There have been some suggestions made recently that we shouldn’t be turning the clocks back anymore. Here where I live, in Massachusetts, at the far eastern end of Eastern Standard Time, we spend much more time in “daylight savings time” than we do in Eastern Standard Time anyway. And then when we do have to switch to standard time, it mostly is just a pain in the ass.
I’m far from the only one who feels this way. Barbara Mende of WBUR’S Cognoscenti complains about the switch in a piece published on October 30th, where she also notes that it hits us harder here in Massachusetts than many other parts of the time zone.
It gets dark here earlier than anywhere in the time zone. The sun sets a full 50 minutes earlier in Boston than in Washington, D.C. But, at present, federal law says we’re stuck with Standard Time. The Uniform Time Act of 1966, as modified in 1986 and 2005, mandates that all states adopt Daylight Saving Time (DST) between the second Sunday in March and the first Sunday in November unless they vote to exempt themselves. There is no provision for staying on DST year-round, although it’s obviously a popular idea since every change in the law has provided for more days of it.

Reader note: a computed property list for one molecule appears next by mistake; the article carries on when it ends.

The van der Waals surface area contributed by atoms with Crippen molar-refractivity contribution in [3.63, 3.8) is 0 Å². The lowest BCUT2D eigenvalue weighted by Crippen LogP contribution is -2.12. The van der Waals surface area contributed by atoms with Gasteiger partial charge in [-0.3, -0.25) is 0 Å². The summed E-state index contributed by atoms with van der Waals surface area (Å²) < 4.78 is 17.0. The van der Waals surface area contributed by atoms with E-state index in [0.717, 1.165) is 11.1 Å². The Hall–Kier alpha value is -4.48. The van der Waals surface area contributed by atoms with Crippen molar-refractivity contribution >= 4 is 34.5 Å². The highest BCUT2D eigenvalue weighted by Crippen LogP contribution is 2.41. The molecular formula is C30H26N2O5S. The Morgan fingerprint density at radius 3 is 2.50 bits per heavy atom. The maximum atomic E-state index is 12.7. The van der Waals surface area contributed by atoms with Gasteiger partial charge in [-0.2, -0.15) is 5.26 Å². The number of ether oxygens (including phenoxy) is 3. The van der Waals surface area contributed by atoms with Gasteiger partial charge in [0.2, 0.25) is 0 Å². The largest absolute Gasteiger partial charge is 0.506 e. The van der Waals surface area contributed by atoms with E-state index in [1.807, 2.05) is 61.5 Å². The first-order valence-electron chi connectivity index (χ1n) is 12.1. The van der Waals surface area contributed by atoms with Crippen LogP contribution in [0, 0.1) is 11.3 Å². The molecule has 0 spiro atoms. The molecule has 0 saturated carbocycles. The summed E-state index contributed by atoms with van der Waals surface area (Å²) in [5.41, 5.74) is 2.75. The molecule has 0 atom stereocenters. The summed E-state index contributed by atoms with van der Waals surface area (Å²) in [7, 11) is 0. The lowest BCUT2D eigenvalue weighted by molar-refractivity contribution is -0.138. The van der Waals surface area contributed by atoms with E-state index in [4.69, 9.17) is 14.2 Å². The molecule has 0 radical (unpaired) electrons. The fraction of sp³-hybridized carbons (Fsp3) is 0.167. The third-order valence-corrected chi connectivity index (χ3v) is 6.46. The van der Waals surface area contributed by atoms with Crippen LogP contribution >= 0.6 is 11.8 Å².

A recent piece on National Public Radio also observed that switching time zones is not particularly healthy for us. As the article notes:
Our appetite typically rises and falls throughout the day in predictable fashion, along with alertness, arousal, sleepiness and the hundreds of subtle gradations of experience governed by circadian rhythms: biological processes that cycle with a roughly 24-hour period. When we suddenly shift our behavior as we “spring forward” in March or “fall back” in November, it takes those biological processes time to catch up, and the experience is rarely a pleasant one.
So enough with this time switching nonsense. I suggest we abandon Eastern Standard Time and just move to Atlantic Standard Time, along with our New England neighbors, and just keep it there.
Of course, it will require an Act of Congress to allow us to do that, so you know that’s not happening anytime in the near future.